A San Diego law firm apparently seems to think so. Enough so that it allegedly used its staff and five fellow attorneys to write fake, beaming reviews of its bankruptcy practice. Yelp has sued the McMillan Law Group for violating Yelp's terms of service and eroding its value to consumers in a damning complaint (attached below).

The company's complaint states that a series of favorable reviews of the firm were written by McMillan employees -- sometimes from the office itself. Yelp further alleges that five San Diego lawyers also wrote glowing, quid pro quo reviews for the firm.

"The McMillan Law Group's efforts to mislead consumers are particularly brazen and disappointing given they have targeted some of the most vulnerable consumers of all -- individuals who may be facing bankruptcy," claims the lawsuit, filed in San Francisco Superior Court.

Firm owner Julian McMillan, meanwhile, says Yelp is actually after revenge. She claims Yelp's lawsuit is in response to her firm winning a small claims court case against the website last year.

"I'm the only business that ever sued them and won," McMillan told The Recorder. "And now, I'm the only business they've ever counter-sued."

American-US Airways Merger Blocked by DOJ Antitrust Lawsuit

The American Airlines-US Airways merger should be blocked to protect consumers from higher fares and fees, the U.S. Justice Department argues in an antitrust lawsuit filed Tuesday.

The antitrust lawsuit (attached below) upends American’s plans to exit bankruptcy via a deal that would create the world’s biggest airline. United Airlines and Delta Air Lines, which both grew through mergers of their own in recent years, are currently the two largest domestic carriers.

The DOJ, along with the attorneys general of six states and the District of Columbia, argue the proposed American-US Airways merger would lead to less competition in the industry, higher fares and cut flight service. The Department the merger would result in four airlines controlling more than 80 percent of the U.S. commercial air travel market.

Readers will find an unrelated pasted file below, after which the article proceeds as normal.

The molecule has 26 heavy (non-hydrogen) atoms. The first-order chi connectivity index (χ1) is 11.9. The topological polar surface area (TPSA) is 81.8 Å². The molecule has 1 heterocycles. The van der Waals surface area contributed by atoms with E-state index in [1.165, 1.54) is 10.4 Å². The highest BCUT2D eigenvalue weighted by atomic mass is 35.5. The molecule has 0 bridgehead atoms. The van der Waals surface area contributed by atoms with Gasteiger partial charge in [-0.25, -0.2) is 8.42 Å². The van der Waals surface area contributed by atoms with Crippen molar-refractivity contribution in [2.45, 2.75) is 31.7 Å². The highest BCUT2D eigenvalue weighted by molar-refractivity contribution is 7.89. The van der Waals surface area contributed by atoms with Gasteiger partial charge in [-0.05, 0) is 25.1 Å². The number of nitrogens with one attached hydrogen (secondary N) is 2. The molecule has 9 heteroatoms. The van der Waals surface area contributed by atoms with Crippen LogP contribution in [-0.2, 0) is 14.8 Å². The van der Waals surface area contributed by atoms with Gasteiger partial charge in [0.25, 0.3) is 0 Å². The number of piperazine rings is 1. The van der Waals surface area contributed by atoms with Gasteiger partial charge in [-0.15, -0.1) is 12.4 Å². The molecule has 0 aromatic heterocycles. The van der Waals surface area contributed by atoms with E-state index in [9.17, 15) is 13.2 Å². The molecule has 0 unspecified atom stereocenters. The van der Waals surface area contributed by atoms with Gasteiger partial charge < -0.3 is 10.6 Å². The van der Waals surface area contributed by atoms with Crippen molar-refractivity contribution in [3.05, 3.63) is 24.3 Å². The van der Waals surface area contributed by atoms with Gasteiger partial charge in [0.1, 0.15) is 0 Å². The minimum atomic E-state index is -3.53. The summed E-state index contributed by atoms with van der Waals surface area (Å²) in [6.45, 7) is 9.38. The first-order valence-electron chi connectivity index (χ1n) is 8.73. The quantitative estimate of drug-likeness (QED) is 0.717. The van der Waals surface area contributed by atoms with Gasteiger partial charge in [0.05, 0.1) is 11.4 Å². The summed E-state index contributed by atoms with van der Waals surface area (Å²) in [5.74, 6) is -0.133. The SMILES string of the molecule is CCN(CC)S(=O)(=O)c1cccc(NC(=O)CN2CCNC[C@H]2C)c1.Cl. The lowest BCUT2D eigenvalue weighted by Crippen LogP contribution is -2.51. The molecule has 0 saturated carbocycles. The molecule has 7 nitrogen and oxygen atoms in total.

“This merger will leave three very similar legacy airlines—Delta, United and the new American—that past experience shows increasingly prefer tacit coordination over full-throated competition,” says the lawsuit, filed in Washington, D.C., federal court. “Competition at [Washington’s] Reagan National [Airport] cannot flourish where one airline increasingly controls an essential ingredient to competition.”

US Airways CEO Doug Parker vowed to fight the lawsuit in a letter Tuesday to airline workers.

“We are extremely disappointed in this action and believe the DOJ is wrong in its assessment,” Parker said. “We will fight them.”

Apple Import Ban: Obama Admin. Overrules Ban on Some iPhones, iPads

The Obama Administration has vetoed a ban on imports of some Apple iPads and older iPhones — a rare move that undercuts a legal victory for smartphone rival Samsung.

U.S. Trade Representative Michael Froman overruled a June decision by the U.S. International Trade Commission (ITC) which banned imports of the iPhone 4 and some variations of the iPad 2.

Froman’s formal decision (attached below) to veto the ITC ban cited concerns about patent holders gaining “undue leverage” as well as potential harm to consumers and competitive conditions in the U.S. economy.

The action is the first time since 1987 that a presidential administration had vetoed an import ban ordered by the ITC, reports The Wall Street Journal.

The ITC had ruled that the Chinese-made Apple devices violated a patent held by Samsung and couldn’t be imported.

Samsung and Apple are in a global legal battle over smartphones. Patent victories have been claimed by both sides in legal proceedings around the world.

Indeed, Froman said Samsung could continue to pursue its patent rights through the courts.

MLB Sued by San Jose Over Oakland A's Proposed Move

Major League Baseball has dragged its feet for four years on an owners vote on the Oakland Athletics’ proposed move to a new ballpark in San Jose. Now the city has taken matters to federal court.

The San Jose lawsuit (attached below) challenges MLB’s exemption from antitrust laws and its right to deny clubs the ability to move without seeking league approval. Specifically, it is going after the territorial rights of the 30 MLB teams.